The dynamics and diversity of the appearance of genetic variants play an essential role in the evolution of the genome and the shaping of biodiversity. Recent population-wide genome sequencing surveys have highlighted the importance of loss-of-heterozygosity (LOH) events and have shown that they are a neglected part of the genetic diversity landscape. To assess the extent, variability, and spectrum, we explored the accumulation of LOH events in 169 heterozygous diploid Saccharomyces cerevisiae mutation accumulation lines across nine genetic backgrounds. In total, we detected a large set of 22,828 LOH events across distinct genetic backgrounds with a heterozygous level ranging from 0.1 to 1%. LOH events are very frequent with a rate consistently much higher than the mutation rate, showing their importance for genome evolution. We observed that the interstitial LOH (I-LOH) events, resulting in internal short LOH tracts, were much frequent (n = 19,660) than the terminal LOH (T-LOH) events, i.e., tracts extending to the end of the chromosome (n = 3,168). However, the spectrum, the rate, and the fraction of the genome under LOH vary across genetic backgrounds. Interestingly, we observed that the more the ancestors were heterozygous, the more they accumulated T-LOH events. In addition, frequent short I-LOH tracts are a signature of the lines derived from hybrids with low spore fertility. Finally, we found lines showing almost complete homozygotization during vegetative progression. Overall, our results highlight that the variable dynamics of the LOH accumulation across distinct genetic backgrounds might lead to rapid differential genome evolution during vegetative growth.
Sequence data are available from National Centre for Biotechnology Information Sequence Read Archive under accession number: PRJEB43186.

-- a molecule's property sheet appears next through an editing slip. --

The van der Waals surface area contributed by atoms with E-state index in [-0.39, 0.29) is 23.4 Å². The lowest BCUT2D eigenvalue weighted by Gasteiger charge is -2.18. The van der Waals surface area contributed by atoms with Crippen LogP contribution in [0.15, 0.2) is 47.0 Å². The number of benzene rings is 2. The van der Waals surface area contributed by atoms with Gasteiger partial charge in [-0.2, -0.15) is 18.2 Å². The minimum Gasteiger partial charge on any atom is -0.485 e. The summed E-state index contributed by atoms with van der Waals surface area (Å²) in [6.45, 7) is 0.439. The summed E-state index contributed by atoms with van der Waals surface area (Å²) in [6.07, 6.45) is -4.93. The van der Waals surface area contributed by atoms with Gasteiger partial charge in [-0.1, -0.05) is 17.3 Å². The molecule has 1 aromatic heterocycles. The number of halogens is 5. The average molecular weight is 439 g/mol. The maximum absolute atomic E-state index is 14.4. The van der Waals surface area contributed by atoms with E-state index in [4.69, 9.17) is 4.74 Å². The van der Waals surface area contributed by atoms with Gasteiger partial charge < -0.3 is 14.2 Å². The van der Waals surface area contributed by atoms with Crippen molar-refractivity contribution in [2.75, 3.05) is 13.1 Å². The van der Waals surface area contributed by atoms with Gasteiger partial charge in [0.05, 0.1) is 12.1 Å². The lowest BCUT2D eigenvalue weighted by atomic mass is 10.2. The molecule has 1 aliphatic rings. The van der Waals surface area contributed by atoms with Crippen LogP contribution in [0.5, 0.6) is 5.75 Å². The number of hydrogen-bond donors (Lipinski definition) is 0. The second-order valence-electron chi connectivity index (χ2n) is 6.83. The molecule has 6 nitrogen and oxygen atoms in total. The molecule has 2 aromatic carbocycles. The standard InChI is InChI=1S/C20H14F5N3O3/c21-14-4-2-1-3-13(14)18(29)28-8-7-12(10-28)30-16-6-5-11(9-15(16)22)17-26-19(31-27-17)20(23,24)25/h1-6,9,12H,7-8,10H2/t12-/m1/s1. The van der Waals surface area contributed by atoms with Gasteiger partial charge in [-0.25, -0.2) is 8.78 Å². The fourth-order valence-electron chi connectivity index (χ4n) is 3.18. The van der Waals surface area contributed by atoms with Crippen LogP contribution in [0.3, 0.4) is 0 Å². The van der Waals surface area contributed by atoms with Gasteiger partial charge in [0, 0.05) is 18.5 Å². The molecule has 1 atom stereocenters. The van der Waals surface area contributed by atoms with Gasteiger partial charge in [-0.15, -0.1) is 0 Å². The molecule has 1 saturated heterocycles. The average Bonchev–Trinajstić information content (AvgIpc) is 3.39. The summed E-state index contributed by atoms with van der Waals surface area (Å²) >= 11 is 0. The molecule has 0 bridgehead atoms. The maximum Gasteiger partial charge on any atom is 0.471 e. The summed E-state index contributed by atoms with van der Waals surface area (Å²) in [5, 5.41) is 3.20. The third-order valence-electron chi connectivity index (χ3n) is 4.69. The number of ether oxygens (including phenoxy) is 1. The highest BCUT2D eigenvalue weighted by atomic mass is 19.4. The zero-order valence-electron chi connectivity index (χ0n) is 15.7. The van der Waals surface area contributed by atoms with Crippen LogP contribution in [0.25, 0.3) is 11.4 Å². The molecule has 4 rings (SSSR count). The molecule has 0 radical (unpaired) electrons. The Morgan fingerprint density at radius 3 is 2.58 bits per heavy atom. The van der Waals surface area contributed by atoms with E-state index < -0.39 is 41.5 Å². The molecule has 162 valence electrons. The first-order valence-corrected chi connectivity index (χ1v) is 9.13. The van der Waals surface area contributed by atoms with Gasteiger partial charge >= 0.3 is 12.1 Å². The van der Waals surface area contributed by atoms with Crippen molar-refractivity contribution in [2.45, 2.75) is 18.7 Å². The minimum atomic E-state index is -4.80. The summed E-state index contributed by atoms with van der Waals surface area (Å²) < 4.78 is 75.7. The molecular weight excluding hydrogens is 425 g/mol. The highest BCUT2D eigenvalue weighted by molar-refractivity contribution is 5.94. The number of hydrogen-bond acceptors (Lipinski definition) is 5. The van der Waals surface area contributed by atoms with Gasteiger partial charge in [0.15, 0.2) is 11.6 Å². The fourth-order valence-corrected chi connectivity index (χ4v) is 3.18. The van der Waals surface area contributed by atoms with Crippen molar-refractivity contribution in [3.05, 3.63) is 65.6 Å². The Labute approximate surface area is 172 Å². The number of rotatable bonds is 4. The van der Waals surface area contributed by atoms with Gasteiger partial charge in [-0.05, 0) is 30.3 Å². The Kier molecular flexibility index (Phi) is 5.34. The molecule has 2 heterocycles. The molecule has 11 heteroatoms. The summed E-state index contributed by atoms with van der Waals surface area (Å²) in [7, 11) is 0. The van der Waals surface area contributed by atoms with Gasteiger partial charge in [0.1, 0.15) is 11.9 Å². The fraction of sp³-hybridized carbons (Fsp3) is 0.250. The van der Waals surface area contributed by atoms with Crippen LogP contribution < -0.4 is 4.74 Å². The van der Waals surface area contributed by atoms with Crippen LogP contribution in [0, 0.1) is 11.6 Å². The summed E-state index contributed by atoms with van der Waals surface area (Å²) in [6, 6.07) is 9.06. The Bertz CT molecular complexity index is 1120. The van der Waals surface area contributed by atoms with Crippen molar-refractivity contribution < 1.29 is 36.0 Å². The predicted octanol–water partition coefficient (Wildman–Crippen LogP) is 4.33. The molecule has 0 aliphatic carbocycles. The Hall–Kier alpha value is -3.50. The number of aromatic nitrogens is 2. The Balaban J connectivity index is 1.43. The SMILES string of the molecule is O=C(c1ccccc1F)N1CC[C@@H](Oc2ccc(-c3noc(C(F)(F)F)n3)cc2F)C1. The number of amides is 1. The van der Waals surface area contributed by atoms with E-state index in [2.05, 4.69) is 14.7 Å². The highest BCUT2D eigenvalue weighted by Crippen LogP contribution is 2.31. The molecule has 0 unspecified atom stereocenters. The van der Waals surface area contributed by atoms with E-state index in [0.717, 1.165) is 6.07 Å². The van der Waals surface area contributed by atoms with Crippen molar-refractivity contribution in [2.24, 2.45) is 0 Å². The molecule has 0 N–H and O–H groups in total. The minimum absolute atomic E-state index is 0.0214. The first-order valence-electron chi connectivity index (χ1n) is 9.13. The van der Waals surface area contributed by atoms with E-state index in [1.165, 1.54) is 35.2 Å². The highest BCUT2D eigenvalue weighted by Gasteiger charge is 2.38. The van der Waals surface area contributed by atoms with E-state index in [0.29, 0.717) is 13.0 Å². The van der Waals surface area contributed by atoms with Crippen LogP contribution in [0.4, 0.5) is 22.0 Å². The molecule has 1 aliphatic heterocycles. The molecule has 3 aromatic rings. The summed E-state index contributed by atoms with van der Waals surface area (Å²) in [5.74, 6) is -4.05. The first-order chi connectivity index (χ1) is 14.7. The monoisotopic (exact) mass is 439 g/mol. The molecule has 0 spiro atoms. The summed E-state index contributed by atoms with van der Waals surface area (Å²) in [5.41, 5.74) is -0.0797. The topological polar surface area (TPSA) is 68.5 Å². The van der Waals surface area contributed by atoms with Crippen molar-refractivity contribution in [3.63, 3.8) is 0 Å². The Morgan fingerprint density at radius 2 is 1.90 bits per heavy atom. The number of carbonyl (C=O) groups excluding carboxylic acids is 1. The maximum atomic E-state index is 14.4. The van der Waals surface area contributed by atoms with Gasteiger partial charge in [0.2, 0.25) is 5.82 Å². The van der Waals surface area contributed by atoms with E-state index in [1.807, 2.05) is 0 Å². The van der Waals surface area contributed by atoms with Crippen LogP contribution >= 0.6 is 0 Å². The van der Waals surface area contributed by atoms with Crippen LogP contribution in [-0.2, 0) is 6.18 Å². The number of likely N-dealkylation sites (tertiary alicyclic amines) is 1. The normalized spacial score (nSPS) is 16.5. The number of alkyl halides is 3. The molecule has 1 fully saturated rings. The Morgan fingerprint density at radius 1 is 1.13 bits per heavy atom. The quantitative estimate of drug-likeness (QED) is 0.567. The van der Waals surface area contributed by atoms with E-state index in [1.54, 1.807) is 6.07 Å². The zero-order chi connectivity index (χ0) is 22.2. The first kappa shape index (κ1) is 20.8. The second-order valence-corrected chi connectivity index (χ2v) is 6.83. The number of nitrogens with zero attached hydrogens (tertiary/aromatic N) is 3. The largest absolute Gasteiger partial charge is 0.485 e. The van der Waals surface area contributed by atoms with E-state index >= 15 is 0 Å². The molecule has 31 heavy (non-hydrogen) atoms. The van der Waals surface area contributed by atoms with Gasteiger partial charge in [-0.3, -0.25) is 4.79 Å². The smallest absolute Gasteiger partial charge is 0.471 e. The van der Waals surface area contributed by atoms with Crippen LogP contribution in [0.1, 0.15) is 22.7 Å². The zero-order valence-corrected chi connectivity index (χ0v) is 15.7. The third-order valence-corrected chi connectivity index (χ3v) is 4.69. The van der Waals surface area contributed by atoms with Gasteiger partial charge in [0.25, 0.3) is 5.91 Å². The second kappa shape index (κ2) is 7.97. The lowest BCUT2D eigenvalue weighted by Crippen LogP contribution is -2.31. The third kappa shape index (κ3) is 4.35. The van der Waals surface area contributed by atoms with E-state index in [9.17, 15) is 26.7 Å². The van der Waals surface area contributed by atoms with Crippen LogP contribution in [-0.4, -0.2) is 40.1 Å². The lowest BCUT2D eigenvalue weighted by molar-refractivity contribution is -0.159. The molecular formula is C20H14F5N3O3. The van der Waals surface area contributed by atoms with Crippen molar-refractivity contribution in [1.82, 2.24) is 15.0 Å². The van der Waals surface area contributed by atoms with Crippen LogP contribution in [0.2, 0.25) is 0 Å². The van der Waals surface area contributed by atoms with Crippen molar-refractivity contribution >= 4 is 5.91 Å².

- Joseph Schacherer
The funders had no role in study design, data collection and interpretation, or the decision to submit the work for publication.
- Antonis Rokas, Vanderbilt University, United States
© 2021, Dutta et al.
This article is distributed under the terms of the Creative Commons Attribution License permitting unrestricted use and redistribution provided that the original author and source are credited.
In the first meiotic cell division, proper segregation of chromosomes in most organisms depends on chiasmata, exchanges of continuity between homologous chromosomes that originate from the repair of programmed double-strand breaks (DSBs) catalyzed by the Spo11 endonuclease. Since DSBs can lead to irreparable damage in germ cells, while chromosomes lacking DSBs also lack chiasmata, the number of DSBs must be carefully regulated to be neither too high nor too low. Here, we show that in Caenorhabditis elegans, meiotic DSB levels are controlled by the phosphoregulation of DSB-1, a homolog of the yeast Spo11 cofactor Rec114, by the opposing activities of PP4PPH-4.1 phosphatase and ATRATL-1 kinase. Increased DSB-1 phosphorylation in pph-4.1 mutants correlates with reduction in DSB formation, while prevention of DSB-1 phosphorylation drastically increases the number of meiotic DSBs both in pph-4.1 mutants as well as in the wild type background. C. elegans and its close relatives also possess a diverged paralog of DSB-1, called DSB-2, and loss of dsb-2 is known to reduce DSB formation in oocytes with increasing age. We show that the proportion of the phosphorylated, and thus inactivated, form of DSB-1 increases with age and upon loss of DSB-2, while non-phosphorylatable DSB-1 rescues the age-dependent decrease in DSBs in dsb-2 mutants. These results suggest that DSB-2 evolved in part to compensate for the inactivation of DSB-1 through phosphorylation, to maintain levels of DSBs in older animals. Our work shows that PP4PPH-4.1, ATRATL-1, and DSB-2 act in concert with DSB-1 to promote optimal DSB levels throughout the reproductive lifespan.
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